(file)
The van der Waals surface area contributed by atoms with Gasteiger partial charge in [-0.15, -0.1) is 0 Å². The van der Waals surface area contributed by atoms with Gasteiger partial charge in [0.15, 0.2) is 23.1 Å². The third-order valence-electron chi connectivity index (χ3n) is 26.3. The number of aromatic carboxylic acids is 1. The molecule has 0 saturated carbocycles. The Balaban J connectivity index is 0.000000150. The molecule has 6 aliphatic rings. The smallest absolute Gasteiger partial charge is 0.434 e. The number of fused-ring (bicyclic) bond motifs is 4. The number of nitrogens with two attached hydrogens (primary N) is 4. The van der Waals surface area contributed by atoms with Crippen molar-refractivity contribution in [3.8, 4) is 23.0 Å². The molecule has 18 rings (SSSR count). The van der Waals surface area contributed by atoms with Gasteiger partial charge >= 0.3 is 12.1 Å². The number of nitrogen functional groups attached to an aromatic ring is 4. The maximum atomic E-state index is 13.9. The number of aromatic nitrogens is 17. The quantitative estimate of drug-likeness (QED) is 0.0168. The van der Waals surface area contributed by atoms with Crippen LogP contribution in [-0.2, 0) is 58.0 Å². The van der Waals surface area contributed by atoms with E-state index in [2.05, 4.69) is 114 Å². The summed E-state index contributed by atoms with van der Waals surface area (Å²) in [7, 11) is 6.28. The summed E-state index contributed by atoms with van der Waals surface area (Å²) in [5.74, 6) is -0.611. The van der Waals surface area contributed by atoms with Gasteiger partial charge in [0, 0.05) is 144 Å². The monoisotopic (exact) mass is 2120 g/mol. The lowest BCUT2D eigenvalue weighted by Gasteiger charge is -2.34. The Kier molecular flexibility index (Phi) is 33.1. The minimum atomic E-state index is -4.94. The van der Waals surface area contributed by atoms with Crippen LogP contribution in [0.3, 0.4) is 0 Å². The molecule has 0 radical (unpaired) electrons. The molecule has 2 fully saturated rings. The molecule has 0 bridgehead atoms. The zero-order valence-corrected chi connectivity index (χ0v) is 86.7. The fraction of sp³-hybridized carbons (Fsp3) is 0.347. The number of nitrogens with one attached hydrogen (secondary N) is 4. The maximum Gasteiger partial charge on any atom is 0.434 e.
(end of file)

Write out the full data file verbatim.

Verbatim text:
The van der Waals surface area contributed by atoms with Gasteiger partial charge in [-0.15, -0.1) is 0 Å². The van der Waals surface area contributed by atoms with Gasteiger partial charge in [0.15, 0.2) is 23.1 Å². The third-order valence-electron chi connectivity index (χ3n) is 26.3. The number of aromatic carboxylic acids is 1. The molecule has 0 saturated carbocycles. The Balaban J connectivity index is 0.000000150. The molecule has 6 aliphatic rings. The smallest absolute Gasteiger partial charge is 0.434 e. The number of fused-ring (bicyclic) bond motifs is 4. The number of nitrogens with two attached hydrogens (primary N) is 4. The van der Waals surface area contributed by atoms with Crippen molar-refractivity contribution in [3.8, 4) is 23.0 Å². The molecule has 18 rings (SSSR count). The van der Waals surface area contributed by atoms with Gasteiger partial charge >= 0.3 is 12.1 Å². The number of nitrogen functional groups attached to an aromatic ring is 4. The maximum atomic E-state index is 13.9. The number of aromatic nitrogens is 17. The quantitative estimate of drug-likeness (QED) is 0.0168. The van der Waals surface area contributed by atoms with Crippen LogP contribution in [-0.2, 0) is 58.0 Å². The van der Waals surface area contributed by atoms with E-state index in [2.05, 4.69) is 114 Å². The summed E-state index contributed by atoms with van der Waals surface area (Å²) in [7, 11) is 6.28. The summed E-state index contributed by atoms with van der Waals surface area (Å²) in [5.74, 6) is -0.611. The van der Waals surface area contributed by atoms with Gasteiger partial charge in [0, 0.05) is 144 Å². The monoisotopic (exact) mass is 2120 g/mol. The lowest BCUT2D eigenvalue weighted by Gasteiger charge is -2.34. The Kier molecular flexibility index (Phi) is 33.1. The minimum atomic E-state index is -4.94. The van der Waals surface area contributed by atoms with Crippen LogP contribution in [0.3, 0.4) is 0 Å². The molecule has 0 radical (unpaired) electrons. The molecule has 2 fully saturated rings. The molecule has 0 bridgehead atoms. The zero-order valence-corrected chi connectivity index (χ0v) is 86.7. The fraction of sp³-hybridized carbons (Fsp3) is 0.347. The number of nitrogens with one attached hydrogen (secondary N) is 4. The maximum Gasteiger partial charge on any atom is 0.434 e.